Mystara

Lycanthrope, Wereswine

2501



Lycanthrope, Wereswine
Climate/Terrain:Any forest, swamp, or urban
Frequency:Uncommon
Organization:Herd
Activity Cycle:Any
Diet:Carnivore
Intelligence:Very (11-12)
Treasure:C
Alignment:Chaotic evil
No. Appearing:1d8
Armor Class:3
Movement:18
Hit Dice:9
THAC0:11
No. of Attacks:1
Damage/Attack:1d6 (tusks) or by weapon
Special Attacks:Charm
Special Defenses:Hit only by silver or +1 or better weapons
Magic Resistance:Nil
Size:M (6 tall in human form)
Morale:Champion (15)
XP Value:2,000

Existing on the fringes of human settlements, wereswine appear either as huge hogs with tusks or as grossly fat humans. These lycanthropes would seem almost ridiculous if not for their voracious hunger for human flesh and the homicidal ferocity they display in satisfying this appetite.

In their human form, wereswine are extremely fat by choice. Their appearance helps lull would-be victims into a state of incautious behaviour. In this form, the males have bald heads and no facial hair. At will, some wereswine can extend their ears and tusks to appear more piggish, as shown in the illustration above. (This parlor trick is about as commonplace as wiggling ears and rolling tongues among humans.)

In pig form, wereswine look like pink, smooth-skinned hogs of large girth. Only when victims get close enough to the mouth of such a beast do they realize it has fangs.

Wereswine take no hybrid form. Although they can shapechange freely during the night, unaffected by the moon cycle, they must keep one shape throughout the daylight hours usually their human form.

Combat: Wereswine prefer indirect means of combat, relying on ambushes to throw their victims off balance. If a wereswine has gone without food for too long (two days); it casts aside all sense of tactics, rushing headlong at victims to sate its ravenous appetite.

Whether in pig or human form. all wereswine can cast a charm person spell three times a day. A saving throw vs. spell, though allowed, receives a -2 penalty. The creature usually resorts to this spell to snag prey quickly. As a rule, each wereswine controls 1d4-1 charmed humans at any given time.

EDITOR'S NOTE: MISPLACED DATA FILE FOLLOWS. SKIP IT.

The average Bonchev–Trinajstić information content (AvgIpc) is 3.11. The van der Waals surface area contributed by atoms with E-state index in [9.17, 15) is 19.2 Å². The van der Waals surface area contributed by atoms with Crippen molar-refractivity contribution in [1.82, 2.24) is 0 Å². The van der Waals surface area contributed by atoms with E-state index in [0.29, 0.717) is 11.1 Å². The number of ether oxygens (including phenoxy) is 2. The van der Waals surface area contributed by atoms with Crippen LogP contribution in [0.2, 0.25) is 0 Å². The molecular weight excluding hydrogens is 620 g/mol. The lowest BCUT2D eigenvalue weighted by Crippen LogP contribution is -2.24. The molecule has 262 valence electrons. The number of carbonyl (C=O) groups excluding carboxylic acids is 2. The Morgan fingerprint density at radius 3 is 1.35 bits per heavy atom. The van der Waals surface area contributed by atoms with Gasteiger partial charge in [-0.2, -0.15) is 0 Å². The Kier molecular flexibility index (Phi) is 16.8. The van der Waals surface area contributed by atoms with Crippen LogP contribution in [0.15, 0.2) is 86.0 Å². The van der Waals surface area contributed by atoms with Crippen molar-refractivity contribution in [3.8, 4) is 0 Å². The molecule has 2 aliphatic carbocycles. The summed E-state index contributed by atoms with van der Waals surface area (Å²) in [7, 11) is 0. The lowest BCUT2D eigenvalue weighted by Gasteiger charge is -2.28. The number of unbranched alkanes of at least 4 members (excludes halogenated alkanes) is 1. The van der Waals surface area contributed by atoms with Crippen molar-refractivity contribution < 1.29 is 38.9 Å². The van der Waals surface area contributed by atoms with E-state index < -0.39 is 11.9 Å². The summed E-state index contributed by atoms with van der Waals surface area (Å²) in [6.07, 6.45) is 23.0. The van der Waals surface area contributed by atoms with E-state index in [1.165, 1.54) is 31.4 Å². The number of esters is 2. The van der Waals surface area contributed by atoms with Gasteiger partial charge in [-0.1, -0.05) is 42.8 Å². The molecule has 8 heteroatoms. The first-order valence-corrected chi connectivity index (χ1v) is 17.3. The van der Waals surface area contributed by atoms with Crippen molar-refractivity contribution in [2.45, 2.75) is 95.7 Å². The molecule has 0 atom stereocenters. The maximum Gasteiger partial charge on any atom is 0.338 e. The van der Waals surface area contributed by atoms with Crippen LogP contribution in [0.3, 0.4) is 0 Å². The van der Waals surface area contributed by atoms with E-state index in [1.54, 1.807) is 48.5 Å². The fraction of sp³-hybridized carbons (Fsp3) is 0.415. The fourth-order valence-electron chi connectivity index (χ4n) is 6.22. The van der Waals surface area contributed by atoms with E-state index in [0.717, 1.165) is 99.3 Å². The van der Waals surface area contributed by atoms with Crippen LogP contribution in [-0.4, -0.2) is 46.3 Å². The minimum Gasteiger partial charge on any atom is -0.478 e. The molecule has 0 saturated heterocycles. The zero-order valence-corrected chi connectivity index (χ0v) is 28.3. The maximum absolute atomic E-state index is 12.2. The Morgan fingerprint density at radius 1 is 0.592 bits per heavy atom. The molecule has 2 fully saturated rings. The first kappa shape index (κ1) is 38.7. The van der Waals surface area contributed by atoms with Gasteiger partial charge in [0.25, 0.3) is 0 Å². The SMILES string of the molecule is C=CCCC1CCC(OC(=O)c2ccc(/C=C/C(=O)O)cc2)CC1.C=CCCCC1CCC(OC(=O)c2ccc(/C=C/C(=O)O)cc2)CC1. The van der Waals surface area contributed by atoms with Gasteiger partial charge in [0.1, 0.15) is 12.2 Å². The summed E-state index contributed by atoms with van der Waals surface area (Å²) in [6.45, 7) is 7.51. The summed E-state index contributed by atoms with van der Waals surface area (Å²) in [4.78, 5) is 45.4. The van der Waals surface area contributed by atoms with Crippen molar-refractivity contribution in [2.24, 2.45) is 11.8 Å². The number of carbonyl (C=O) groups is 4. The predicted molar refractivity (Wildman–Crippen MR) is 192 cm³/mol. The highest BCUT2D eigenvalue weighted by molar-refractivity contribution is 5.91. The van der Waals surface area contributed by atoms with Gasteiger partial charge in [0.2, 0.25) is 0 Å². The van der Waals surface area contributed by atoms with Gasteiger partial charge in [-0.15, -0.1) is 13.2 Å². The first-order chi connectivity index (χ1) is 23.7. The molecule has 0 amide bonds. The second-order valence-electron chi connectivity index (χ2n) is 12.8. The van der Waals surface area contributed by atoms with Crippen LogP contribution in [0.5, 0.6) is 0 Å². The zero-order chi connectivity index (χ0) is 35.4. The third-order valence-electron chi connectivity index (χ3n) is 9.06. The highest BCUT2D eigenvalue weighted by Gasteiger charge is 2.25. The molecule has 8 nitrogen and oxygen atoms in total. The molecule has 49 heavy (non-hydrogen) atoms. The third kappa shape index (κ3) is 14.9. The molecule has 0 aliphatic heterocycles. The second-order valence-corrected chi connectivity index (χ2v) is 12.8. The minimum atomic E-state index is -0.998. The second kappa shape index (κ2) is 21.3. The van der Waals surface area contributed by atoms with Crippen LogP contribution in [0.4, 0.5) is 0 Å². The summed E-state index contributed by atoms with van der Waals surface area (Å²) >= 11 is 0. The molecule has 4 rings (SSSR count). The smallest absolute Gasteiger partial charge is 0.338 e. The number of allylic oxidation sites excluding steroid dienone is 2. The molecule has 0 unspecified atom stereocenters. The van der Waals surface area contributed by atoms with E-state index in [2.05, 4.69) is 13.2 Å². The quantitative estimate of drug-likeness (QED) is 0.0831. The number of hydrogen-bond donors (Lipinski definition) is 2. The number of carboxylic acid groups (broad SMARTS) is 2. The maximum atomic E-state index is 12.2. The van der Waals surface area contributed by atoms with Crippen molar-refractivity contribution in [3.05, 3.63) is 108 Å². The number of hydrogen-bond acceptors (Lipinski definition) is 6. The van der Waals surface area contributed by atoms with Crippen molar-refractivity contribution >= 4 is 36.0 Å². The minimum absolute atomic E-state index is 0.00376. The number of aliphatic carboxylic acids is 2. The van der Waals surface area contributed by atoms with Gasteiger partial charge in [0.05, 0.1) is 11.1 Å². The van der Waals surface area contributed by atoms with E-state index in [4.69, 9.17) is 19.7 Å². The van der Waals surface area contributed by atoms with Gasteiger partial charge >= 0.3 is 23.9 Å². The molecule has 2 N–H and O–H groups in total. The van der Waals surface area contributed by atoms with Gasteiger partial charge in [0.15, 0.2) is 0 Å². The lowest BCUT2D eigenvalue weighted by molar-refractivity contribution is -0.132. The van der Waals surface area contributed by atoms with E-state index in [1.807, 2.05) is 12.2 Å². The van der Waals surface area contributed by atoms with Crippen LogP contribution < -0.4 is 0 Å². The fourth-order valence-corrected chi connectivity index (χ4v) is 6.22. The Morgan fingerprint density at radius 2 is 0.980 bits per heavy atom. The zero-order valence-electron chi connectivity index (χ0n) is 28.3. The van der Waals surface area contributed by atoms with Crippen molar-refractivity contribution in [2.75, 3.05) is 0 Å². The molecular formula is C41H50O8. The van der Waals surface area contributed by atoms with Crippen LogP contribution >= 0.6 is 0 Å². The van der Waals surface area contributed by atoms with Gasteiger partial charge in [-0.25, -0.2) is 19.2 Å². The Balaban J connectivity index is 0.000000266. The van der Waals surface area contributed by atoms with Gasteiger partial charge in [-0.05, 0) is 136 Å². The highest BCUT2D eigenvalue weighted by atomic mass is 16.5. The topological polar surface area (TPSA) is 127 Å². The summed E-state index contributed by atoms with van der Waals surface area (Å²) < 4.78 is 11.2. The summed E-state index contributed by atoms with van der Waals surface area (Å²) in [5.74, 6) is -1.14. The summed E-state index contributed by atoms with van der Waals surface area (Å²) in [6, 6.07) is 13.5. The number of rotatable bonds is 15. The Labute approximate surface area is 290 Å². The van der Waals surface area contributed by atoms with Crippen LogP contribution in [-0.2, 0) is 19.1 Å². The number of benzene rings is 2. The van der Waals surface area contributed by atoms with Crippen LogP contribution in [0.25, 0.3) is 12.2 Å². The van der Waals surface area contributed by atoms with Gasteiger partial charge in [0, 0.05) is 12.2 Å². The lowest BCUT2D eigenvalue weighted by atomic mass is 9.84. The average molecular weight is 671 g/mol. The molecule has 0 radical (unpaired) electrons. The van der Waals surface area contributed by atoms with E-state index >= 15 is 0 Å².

In general, a wereswine in human form avoids combat, its bulk making it unsuited to fighting. In this form, a wereswine prefers to outwit its prey or even employ poisons. If pressed, however, a creature in its human form can fight with clubs, daggers, and other small weapons that do not require great force or skill to wield.

In pig form, wereswine use their large tusks to rend flesh. A favorite tactic makes good use of their low-slung profile: They lay low in dense underbrush and attack when prey walks by.

Habitat/Society: Wereswine fit the stereotypical role of the dirty, greedy, lazy pig. In their human form, they tend to be slow, unkempt, avaricious, and always hungry.

Many wereswine once lived as merchants or farmers, ambushed on the outskim of towns or attacked on their farms and infected with lycanthropy. Those who used to be merchants still can keep their businesses going, using their charmed victims as loyal lackeys and spies.

Wereswine feel obsessed with creature comforts such as rich food, plentiful wine, soft beds, nice furniture, and the like. They make their lairs in comfortable cabins and manors a bit removed from the bustle of towns and cities, but close enough to civilization to keep them well fed.

The life of a wereswine is filled with decadence, and the creatures wallow in it. In fact, wereswine prefer to stay in their human state, changing into pigs only to attack or mate.

Wereswine must be in pig form to mate. The average litter consists of 2d4 piglets. The young can shapechange at six months, taking the form of fat human adolescents.

If a wereswine has been infected with lycanthropy (not born a were-creature), a special situation triggers its change into pig form. The creature must make an Intelligence check to resist. This trigger might be something like watching someone eat a large meal.

Ecology: Wereswine and wereboars are tenacious enemies; when in animal form they attack each other on sight. Each of the two porcine lycanthrope types can sense the other in human form and is likely to become belligerent. Wereswine and wereboars enjoy hunting each other for food.


Last Modified: June 10, 2010, 12:00:52 GMT

Advanced Dungeons & Dragons 2nd Edition


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